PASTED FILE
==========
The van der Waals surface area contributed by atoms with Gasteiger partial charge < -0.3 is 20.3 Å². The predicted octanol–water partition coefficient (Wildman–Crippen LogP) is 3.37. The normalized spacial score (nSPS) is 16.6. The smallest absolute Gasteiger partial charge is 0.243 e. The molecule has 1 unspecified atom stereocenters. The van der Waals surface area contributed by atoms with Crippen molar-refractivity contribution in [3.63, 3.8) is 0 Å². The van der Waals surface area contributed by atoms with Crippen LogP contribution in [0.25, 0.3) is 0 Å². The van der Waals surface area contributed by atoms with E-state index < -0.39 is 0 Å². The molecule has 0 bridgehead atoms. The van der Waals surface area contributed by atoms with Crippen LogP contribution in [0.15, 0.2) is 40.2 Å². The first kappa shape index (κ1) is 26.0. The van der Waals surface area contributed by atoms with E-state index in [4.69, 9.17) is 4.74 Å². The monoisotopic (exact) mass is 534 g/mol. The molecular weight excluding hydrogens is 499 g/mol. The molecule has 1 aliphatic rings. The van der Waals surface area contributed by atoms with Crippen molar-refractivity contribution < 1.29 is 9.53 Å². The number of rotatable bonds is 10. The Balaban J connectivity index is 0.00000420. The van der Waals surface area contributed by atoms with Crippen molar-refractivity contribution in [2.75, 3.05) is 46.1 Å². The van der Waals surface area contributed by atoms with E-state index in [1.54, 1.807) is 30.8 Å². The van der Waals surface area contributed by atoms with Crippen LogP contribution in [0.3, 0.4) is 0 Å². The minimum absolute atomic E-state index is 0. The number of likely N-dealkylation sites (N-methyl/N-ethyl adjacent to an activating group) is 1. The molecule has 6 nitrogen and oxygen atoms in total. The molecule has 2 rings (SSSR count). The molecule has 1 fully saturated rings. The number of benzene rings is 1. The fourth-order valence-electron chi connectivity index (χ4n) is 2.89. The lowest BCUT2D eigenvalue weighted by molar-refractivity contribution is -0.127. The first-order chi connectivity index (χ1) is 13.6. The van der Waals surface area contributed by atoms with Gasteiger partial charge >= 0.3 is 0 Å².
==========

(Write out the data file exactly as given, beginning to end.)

The van der Waals surface area contributed by atoms with Gasteiger partial charge < -0.3 is 20.3 Å². The predicted octanol–water partition coefficient (Wildman–Crippen LogP) is 3.37. The normalized spacial score (nSPS) is 16.6. The smallest absolute Gasteiger partial charge is 0.243 e. The molecule has 1 unspecified atom stereocenters. The van der Waals surface area contributed by atoms with Crippen molar-refractivity contribution in [3.63, 3.8) is 0 Å². The van der Waals surface area contributed by atoms with Crippen LogP contribution in [0.25, 0.3) is 0 Å². The van der Waals surface area contributed by atoms with E-state index < -0.39 is 0 Å². The molecule has 0 bridgehead atoms. The van der Waals surface area contributed by atoms with Crippen LogP contribution in [0.15, 0.2) is 40.2 Å². The first kappa shape index (κ1) is 26.0. The van der Waals surface area contributed by atoms with E-state index in [4.69, 9.17) is 4.74 Å². The monoisotopic (exact) mass is 534 g/mol. The molecular weight excluding hydrogens is 499 g/mol. The molecule has 1 aliphatic rings. The van der Waals surface area contributed by atoms with Crippen molar-refractivity contribution < 1.29 is 9.53 Å². The number of rotatable bonds is 10. The Balaban J connectivity index is 0.00000420. The van der Waals surface area contributed by atoms with Crippen molar-refractivity contribution in [2.75, 3.05) is 46.1 Å². The van der Waals surface area contributed by atoms with E-state index in [1.54, 1.807) is 30.8 Å². The van der Waals surface area contributed by atoms with Crippen LogP contribution in [0.3, 0.4) is 0 Å². The minimum absolute atomic E-state index is 0. The number of likely N-dealkylation sites (N-methyl/N-ethyl adjacent to an activating group) is 1. The molecule has 6 nitrogen and oxygen atoms in total. The molecule has 2 rings (SSSR count). The molecule has 1 fully saturated rings. The number of benzene rings is 1. The fourth-order valence-electron chi connectivity index (χ4n) is 2.89. The lowest BCUT2D eigenvalue weighted by molar-refractivity contribution is -0.127. The first-order chi connectivity index (χ1) is 13.6. The van der Waals surface area contributed by atoms with Gasteiger partial charge >= 0.3 is 0 Å².